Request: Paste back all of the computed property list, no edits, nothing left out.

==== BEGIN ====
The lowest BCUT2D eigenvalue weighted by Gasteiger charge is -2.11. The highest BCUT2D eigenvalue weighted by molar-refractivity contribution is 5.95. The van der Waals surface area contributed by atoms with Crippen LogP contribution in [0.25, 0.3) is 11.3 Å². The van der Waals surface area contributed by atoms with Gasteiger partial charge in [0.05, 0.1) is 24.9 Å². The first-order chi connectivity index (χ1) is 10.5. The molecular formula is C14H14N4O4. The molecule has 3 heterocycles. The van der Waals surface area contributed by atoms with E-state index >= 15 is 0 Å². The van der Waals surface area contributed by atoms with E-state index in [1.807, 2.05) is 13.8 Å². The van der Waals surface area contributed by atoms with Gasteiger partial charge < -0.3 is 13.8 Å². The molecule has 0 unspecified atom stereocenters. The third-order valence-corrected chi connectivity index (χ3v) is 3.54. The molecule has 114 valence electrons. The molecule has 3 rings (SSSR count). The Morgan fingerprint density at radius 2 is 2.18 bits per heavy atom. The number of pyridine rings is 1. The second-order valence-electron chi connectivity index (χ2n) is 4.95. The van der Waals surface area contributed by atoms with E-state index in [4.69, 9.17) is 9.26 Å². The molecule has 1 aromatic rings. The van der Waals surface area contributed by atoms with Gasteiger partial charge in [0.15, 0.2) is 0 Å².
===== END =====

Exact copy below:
The lowest BCUT2D eigenvalue weighted by Gasteiger charge is -2.11. The highest BCUT2D eigenvalue weighted by molar-refractivity contribution is 5.95. The van der Waals surface area contributed by atoms with Crippen LogP contribution in [0.25, 0.3) is 11.3 Å². The van der Waals surface area contributed by atoms with Gasteiger partial charge in [0.05, 0.1) is 24.9 Å². The first-order chi connectivity index (χ1) is 10.5. The molecular formula is C14H14N4O4. The molecule has 3 heterocycles. The van der Waals surface area contributed by atoms with E-state index >= 15 is 0 Å². The van der Waals surface area contributed by atoms with E-state index in [1.807, 2.05) is 13.8 Å². The van der Waals surface area contributed by atoms with Gasteiger partial charge < -0.3 is 13.8 Å². The molecule has 0 unspecified atom stereocenters. The third-order valence-corrected chi connectivity index (χ3v) is 3.54. The molecule has 114 valence electrons. The molecule has 3 rings (SSSR count). The Morgan fingerprint density at radius 2 is 2.18 bits per heavy atom. The number of pyridine rings is 1. The second-order valence-electron chi connectivity index (χ2n) is 4.95. The van der Waals surface area contributed by atoms with E-state index in [4.69, 9.17) is 9.26 Å². The molecule has 1 aromatic rings. The van der Waals surface area contributed by atoms with Gasteiger partial charge in [0.15, 0.2) is 0 Å².